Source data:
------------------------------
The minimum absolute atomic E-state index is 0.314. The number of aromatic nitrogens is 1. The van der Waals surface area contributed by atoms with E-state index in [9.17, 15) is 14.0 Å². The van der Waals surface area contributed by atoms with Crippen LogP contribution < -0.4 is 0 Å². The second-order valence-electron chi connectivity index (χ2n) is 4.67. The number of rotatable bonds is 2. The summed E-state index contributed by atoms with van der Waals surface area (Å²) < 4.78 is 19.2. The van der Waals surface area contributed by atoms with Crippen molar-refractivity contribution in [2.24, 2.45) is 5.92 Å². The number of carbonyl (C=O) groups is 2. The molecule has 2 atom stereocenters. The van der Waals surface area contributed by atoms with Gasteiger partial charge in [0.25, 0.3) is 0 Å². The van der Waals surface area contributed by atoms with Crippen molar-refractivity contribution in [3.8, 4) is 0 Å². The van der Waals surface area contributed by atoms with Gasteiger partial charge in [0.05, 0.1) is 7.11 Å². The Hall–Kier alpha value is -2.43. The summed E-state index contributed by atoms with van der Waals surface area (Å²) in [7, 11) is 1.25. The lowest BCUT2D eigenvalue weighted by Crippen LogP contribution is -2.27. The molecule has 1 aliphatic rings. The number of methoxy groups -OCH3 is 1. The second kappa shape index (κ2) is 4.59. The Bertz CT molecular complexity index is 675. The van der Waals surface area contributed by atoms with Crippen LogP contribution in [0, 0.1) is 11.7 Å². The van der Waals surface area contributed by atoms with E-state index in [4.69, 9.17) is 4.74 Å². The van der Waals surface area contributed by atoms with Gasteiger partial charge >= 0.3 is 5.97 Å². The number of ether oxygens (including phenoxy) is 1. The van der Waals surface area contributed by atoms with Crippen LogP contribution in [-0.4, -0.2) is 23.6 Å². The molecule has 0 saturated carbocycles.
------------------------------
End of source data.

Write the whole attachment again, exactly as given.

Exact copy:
The minimum absolute atomic E-state index is 0.314. The number of aromatic nitrogens is 1. The van der Waals surface area contributed by atoms with E-state index in [9.17, 15) is 14.0 Å². The van der Waals surface area contributed by atoms with Crippen LogP contribution < -0.4 is 0 Å². The second-order valence-electron chi connectivity index (χ2n) is 4.67. The number of rotatable bonds is 2. The summed E-state index contributed by atoms with van der Waals surface area (Å²) < 4.78 is 19.2. The van der Waals surface area contributed by atoms with Crippen molar-refractivity contribution in [2.24, 2.45) is 5.92 Å². The number of carbonyl (C=O) groups is 2. The molecule has 2 atom stereocenters. The van der Waals surface area contributed by atoms with Gasteiger partial charge in [0.25, 0.3) is 0 Å². The van der Waals surface area contributed by atoms with Crippen molar-refractivity contribution in [3.8, 4) is 0 Å². The van der Waals surface area contributed by atoms with Gasteiger partial charge in [0.05, 0.1) is 7.11 Å². The Hall–Kier alpha value is -2.43. The summed E-state index contributed by atoms with van der Waals surface area (Å²) in [7, 11) is 1.25. The lowest BCUT2D eigenvalue weighted by Crippen LogP contribution is -2.27. The molecule has 1 aliphatic rings. The number of methoxy groups -OCH3 is 1. The second kappa shape index (κ2) is 4.59. The Bertz CT molecular complexity index is 675. The van der Waals surface area contributed by atoms with Crippen LogP contribution in [0, 0.1) is 11.7 Å². The van der Waals surface area contributed by atoms with E-state index in [4.69, 9.17) is 4.74 Å². The van der Waals surface area contributed by atoms with Gasteiger partial charge >= 0.3 is 5.97 Å². The number of ether oxygens (including phenoxy) is 1. The van der Waals surface area contributed by atoms with Crippen LogP contribution in [-0.4, -0.2) is 23.6 Å². The molecule has 0 saturated carbocycles.